Fluctuations in commodity prices
In addition, interest rates maintained at their current level (or 25bp above) for a sufficiently long period of time will probably be sufficient to achieve a gradual correction of the excess demand that has characterized the US economy for quite some time now.
The lower excess demand, the expected fall in headline inflation and well-anchored inflation expectations will also help wages to confirm the moderation path that began in the first months of 2022.
At the same time this wage moderation, together with the fall in commodity prices, and once again well-anchored inflation expectations should lead to reasonably prudent pricing strategies by companies over the coming quarters. If we add to this the fact that, sooner rather than later, the significant moderation in residential rental prices, which has been observed for some time now from private sources should start to be reflected in official statistics as well, we believe that U.S. core inflation will moderate further, and possibly a little more rapidly than what has been the case recently, over the coming months.
Finally, against those who believe that controlling inflation in the U.S. will inevitably lead to a difficult recession, we continue to think that the U.S. economy will manage to overcome the current period of strong price pressures by maintaining moderately positive economic growth. In turn, this relatively benign view of how the U.S. economy is likely to perform in the coming quarters is mainly supported by two elements. The first is that reasonably well-anchored price expectations mean that a moderately contractionary monetary policy can be sufficient to control inflation. The second is that the economy does not have large imbalances and, therefore, is less prone to ‘accidents’ than was the case at other times in history.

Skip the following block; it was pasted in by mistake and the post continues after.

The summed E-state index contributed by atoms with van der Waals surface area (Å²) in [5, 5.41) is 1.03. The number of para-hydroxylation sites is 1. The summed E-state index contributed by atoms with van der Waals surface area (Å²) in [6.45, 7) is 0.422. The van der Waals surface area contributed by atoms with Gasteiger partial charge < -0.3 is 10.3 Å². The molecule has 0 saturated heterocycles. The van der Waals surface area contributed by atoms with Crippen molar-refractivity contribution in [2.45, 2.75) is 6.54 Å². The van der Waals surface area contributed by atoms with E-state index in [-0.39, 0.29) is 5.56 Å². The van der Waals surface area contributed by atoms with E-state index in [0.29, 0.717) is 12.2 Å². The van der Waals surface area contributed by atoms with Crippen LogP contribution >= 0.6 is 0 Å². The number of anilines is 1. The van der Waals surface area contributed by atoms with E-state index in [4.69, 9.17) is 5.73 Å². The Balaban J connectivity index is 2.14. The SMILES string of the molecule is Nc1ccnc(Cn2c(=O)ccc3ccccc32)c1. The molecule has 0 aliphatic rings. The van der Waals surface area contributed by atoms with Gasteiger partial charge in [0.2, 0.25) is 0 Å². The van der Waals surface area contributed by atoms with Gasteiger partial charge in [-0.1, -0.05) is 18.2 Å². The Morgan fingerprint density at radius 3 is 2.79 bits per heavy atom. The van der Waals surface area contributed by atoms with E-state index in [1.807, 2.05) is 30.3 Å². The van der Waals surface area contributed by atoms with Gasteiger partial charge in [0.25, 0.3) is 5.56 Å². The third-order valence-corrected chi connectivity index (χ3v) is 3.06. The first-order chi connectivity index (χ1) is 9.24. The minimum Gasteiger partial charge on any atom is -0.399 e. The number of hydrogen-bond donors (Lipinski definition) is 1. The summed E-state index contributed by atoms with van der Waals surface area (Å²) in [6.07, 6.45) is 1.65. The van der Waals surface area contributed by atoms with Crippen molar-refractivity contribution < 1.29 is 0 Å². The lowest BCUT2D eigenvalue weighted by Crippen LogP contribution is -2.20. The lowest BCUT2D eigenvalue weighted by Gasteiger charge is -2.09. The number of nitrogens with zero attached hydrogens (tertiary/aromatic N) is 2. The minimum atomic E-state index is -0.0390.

As far as the Eurozone is concerned, our main scenario for the remainder of the year can be summarized as follows:
Firstly, the fall in commodity prices compared to last year, the strong fiscal expansion, and the acceleration in wages are significant tailwinds for aggregate demand, and thus, make it almost inevitable that the ECB will be forced to raise the deposit rate further (perhaps to 3.5%) and hold it at that level for a sufficiently long period of time. Our impression that the Eurozone still needs further rate hikes to control inflation is further reinforced by the fact that unemployment in the Eurozone is at record lows, which is in turn compatible with an output gap clearly in positive territory.
Secondly, the ECB’s tight monetary policy will help to moderate aggregate demand in the second half of the year, and this circumstance, together with the fact that inflation expectations remain well anchored in Europe as well, will make it possible for wage growth (albeit dynamic) to remain within reasonable limits thus, avoiding generating excessively harmful second-round effects.
Thirdly, in line with what we previously commented about the US, the same factors that lead us to expect a reasonable wage behavior in the Eurozone, also make pricing policies likely to be sufficiently prudent by European companies. We therefore believe that core inflation in the Eurozone could peak before the Summer.
Selling prices expectations in the Eurozone
Fourth, in a context such as the one described thus far (fiscal policy still significantly expansionary, lower commodity prices, rising wages etc.), we believe that economic growth in the Eurozone in 2023 will remain in clearly positive territory (and perhaps at rates close to potential).